CouchSurfing.

Besides being a way to host people, CouchSurfing attracts every brand of crunchy granola former hippies, many of whom are passionate about environmental conservation, and will happily join you for an Al Gore book club or show you how to start composting. Simply using the ‘Events’ feature to create an event around a topic of your interest, or look for the group nearest your geographic area and write a post inviting people who are equally passionate about sustainable fashion or refugee relocation to get in touch.

Student events.

Many of us first got introduced to human rights and social justice work at university. And universities that offer international development degrees often host events to foster networking, increase awareness, and sometimes even raise funds for a particular issue. International development degrees are not specific to global capitals; BYU in Utah has a thriving programme, as does Dhaka, Perth, and Santiago. Look for the major universities in your town or city, and pencil the events on their website – many of which are free and open to the public – into your calendar.

 

Do you have any suggestions for Katrina on how to meet like-minded people? Where have you met your best friends?

 

Working abroad: Geneva

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Home to the United Nations and countless other NGOs, Geneva has long been a centre for international development and cooperation, set amidst snow-capped mountains and azure blue lakes that match the outdoorsy Swiss culture. But what’s it actually like, living and working in the city alternately called Genève and Genf? Here, we speak to four people who lived thereon their experiences working in the city often considered the NGO capital of the world.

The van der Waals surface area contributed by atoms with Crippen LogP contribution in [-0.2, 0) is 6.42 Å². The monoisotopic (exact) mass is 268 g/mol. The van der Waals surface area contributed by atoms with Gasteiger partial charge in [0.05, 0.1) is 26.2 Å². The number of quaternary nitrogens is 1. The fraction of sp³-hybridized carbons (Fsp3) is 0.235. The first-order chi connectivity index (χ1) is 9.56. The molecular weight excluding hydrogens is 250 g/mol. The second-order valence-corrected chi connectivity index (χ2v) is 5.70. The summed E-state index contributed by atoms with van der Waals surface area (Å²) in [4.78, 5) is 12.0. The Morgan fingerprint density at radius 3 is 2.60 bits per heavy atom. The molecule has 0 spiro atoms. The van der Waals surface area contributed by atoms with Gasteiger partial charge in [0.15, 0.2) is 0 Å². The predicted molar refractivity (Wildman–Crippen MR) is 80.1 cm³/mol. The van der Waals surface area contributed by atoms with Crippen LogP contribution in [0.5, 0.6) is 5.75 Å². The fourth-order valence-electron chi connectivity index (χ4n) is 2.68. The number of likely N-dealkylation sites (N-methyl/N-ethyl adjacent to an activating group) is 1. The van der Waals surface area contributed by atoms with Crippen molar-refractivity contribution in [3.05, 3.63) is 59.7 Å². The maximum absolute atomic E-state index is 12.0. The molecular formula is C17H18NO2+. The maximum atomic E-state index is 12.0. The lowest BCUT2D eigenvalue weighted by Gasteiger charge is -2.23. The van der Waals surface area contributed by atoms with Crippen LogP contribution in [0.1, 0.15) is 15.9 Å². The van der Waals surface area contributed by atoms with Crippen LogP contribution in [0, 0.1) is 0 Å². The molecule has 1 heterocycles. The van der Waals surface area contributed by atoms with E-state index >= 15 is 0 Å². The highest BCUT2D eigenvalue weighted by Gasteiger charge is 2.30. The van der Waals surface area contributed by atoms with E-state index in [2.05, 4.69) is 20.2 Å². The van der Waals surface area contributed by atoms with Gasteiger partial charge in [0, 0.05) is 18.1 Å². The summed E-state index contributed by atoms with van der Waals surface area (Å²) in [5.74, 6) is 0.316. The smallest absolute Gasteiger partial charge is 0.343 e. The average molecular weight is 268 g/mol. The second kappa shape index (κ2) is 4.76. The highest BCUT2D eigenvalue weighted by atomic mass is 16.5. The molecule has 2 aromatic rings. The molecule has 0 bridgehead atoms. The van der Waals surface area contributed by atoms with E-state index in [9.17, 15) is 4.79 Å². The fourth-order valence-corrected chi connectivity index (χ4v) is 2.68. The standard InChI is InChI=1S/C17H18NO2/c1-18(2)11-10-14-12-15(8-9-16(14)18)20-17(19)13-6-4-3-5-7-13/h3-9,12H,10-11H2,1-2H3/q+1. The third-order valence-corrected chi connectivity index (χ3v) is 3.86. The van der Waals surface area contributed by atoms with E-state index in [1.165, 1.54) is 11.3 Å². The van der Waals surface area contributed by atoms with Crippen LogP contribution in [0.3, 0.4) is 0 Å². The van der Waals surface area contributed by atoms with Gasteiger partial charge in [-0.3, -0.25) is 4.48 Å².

On a multicultural, international environment:

“Geneva is a great city to meet new people, to grow your professional network and to learn about the U.N. system since most agencies have a representation there. In that sense, Geneva is one of the best places to work, since it offers you many opportunities that a city like Quito, where social and professional lives mostly revolve around the same people and topics, cannot offer.” – Thomas Debrouwer, former intern at the International Labour Organisation

“Geneva is more international and is easier to meet people of the same mind both culturally and professionally. Bonn is a pleasant and clean place, but one tends to suffer from professional and cultural isolation.” – Asfaha Beyene, Senior Advisor, Green Climate Fund